We review a book aimed at anyone new to digital cameras
Author: Simon Joinson
Publisher: David & Charles
Jacket price: £14.99, $19.99
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Summary: Get the Most from Your Digital Camera was first published at the end of October, so it's right up-to-date. It's a full-colour, 160 pages publication and Amazon's synopsis is: "Appealing to the fast-growing number of people who are replacing their point-and-shoot cameras with digitals, Simon Joinson explains the basics - how digital cameras work and basic information about image files, how to take better pictures and how to manipulate them using any of the basic free manipulation software packages available (as well as Photoshop). There is also detailed information on how best to print digital images, arrange them into electronic albums, send them by email, post them on a website, as well as a host of other uses not possible before the advent of digital cameras. A really versatile book that will help everyone and anyone have fun with digital photography and use it to its full potential."
About the author: Simon Joinson has worked as a digital photography magazine publisher, editor and has a long list of book titles in his CV. He's a recognised expert in using Adobe Photoshop.
Most of us have used a film camera in the past. Get the Most from Your Digital Camera is a book designed to help you successfully make the move from the film world to digital domain. Few assumptions are made about the reader's fundamental prowess with a camera, so it's suitable for absolute beginners and those with moderate experience alike. Four sections, Digital basics, The digital image, Taking pictures and The digital darkroom, are covered.
Digital basics looks at features and facilities that are common to most digital cameras and Simon Joinson points out the key differences between a film camera and a digital one. There is an interesting look inside a digital camera, literally, through an exploded view of a Sony DSC-F828 in a chapter called 'Anatomy of a digital camera' and there is also a chapter devoted to the ultimate digital photographer's tool, the digital SLR camera. Joinson also covers essential extras and points out that a home computer isn't a crucial necessity for taking digital photos and getting them printed.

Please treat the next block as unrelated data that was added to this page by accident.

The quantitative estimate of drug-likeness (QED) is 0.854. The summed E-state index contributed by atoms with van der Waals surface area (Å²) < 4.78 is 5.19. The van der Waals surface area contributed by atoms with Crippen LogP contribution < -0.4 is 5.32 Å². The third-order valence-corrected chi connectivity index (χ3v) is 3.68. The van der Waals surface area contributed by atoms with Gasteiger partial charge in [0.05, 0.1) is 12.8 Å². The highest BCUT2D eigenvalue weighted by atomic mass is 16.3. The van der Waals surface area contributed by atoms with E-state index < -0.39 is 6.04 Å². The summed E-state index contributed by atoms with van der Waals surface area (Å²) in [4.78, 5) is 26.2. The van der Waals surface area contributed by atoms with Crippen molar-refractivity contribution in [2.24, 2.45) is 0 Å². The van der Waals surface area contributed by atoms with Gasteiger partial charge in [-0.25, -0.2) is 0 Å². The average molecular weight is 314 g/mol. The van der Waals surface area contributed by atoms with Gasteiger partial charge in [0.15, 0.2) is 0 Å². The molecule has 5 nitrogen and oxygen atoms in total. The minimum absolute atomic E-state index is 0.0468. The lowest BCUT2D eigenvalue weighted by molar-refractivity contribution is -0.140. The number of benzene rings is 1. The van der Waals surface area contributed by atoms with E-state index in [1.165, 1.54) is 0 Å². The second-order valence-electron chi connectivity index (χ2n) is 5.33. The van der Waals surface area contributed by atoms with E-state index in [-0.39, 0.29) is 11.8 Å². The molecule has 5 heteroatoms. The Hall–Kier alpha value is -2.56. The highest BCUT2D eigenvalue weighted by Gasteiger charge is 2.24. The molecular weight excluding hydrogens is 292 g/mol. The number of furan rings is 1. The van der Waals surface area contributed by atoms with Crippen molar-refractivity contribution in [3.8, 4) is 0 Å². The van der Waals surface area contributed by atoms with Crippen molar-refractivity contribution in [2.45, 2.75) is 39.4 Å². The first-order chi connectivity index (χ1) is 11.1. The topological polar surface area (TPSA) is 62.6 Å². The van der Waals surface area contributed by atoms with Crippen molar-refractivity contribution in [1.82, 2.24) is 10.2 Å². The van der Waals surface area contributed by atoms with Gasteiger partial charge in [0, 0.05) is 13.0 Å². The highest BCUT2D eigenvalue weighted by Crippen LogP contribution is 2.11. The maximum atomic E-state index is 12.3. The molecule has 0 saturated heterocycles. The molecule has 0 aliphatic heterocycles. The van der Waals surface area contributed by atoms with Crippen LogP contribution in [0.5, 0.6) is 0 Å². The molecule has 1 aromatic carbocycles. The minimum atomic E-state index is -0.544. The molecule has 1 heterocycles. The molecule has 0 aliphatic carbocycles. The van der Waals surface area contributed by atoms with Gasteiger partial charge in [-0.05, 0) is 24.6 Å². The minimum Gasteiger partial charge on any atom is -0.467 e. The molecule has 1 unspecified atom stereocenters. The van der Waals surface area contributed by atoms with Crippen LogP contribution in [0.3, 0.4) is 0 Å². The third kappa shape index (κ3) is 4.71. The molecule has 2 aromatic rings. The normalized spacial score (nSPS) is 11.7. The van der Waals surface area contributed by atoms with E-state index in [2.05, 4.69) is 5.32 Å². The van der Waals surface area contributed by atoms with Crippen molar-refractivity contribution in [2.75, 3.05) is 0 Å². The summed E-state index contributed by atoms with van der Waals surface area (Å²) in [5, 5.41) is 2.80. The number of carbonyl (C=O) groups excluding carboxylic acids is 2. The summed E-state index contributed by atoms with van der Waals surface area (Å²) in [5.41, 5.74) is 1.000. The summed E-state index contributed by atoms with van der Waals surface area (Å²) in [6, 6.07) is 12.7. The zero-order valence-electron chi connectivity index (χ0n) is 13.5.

The digital image
Part two, The digital image, looks at the building blocks of a digital image. The first chapter in this section called Pixels, dots and points, though 'points' – which is a typographical rather than strictly photographic term – doesn't seem to be covered anywhere. That niggle aside, this section covers all the basic knowledge you need to understand digital images. Here you will also find some more in-depth discussion and advice about PCs, Macs and ancillary hardware. Good coverage of essential knowledge about colour theory and colour printing is also included.
By far the largest section of the book is Part 3, Taking pictures. A great deal of this section is general advice on picture taking that serves both film and digital photography equally well. But techniques and options specific to digital cameras aren't left out, so references to subjects like white balance, variable ISO speed and camera scene modes often pop-up.
The digital darkroom
The final section of Get the Most from Your Digital Camera, The digital darkroom, reminds me of Joinson's other recent publishing venture, Secrets of the Digital Darkroom co-authored with Peter Cope. Like that book, this section of Get the Most from Your Digital Camera is a source of ideas and inspiration for using your photos as source materials for new, imaginative, visual creations. But even here you will find some useful technical tutorials, including an explanation of how histograms, levels and even tone curves work. This section is quite advanced and should extend the useful life of the book once the reader has mastered previous parts.
Can be improved
There are lots of things that are very positive about this book. However, I think it could easily be improved in a number of ways that are commonly demonstrated in other publications.
First of all, the index is quite poor. With such a technical subject as digital photography, a detailed index is essential and the simple one-page index in Get the Most from Your Digital Camera just doesn't do the rest of the book justice.
One important set of comparison images, to show the effects of extreme image compression (p30) doesn't work, though on the previous page there is a very successful set of comparisons showing how image interpolation degrades and image.
I'd like to see a reader-friendly summary of the concepts covered in each chapter or section and maybe some simple tasks offered to the reader so that these concepts can be explored personally. Lots of similar books do this to great effect.
Probably a reflected by its lower price, but the overall design and production quality of Get the Most from Your Digital Camera, although certainly not poor, doesn't compare with the excellence of Secrets of the Digital Darkroom. I only mention this last point as I wonder if the book might have turned out better from the Ilex stable, which produced Secrets of the Digital Darkroom.
There is no doubt that Get the Most from Your Digital Camera is a book that its target audience will find informative and useful. Besides the main prose, there are hints and tips, plus jargon busters to help you along and it's easy to read. On this basis alone, I can happily recommend Get the Most from Your Digital Camera. But with a minimum of effort, the book could be significantly better. Nit-picking aside, in answer to the final question asked of all books, is Get the Most from Your Digital Camera worth buying? – the honest answer is, yes.
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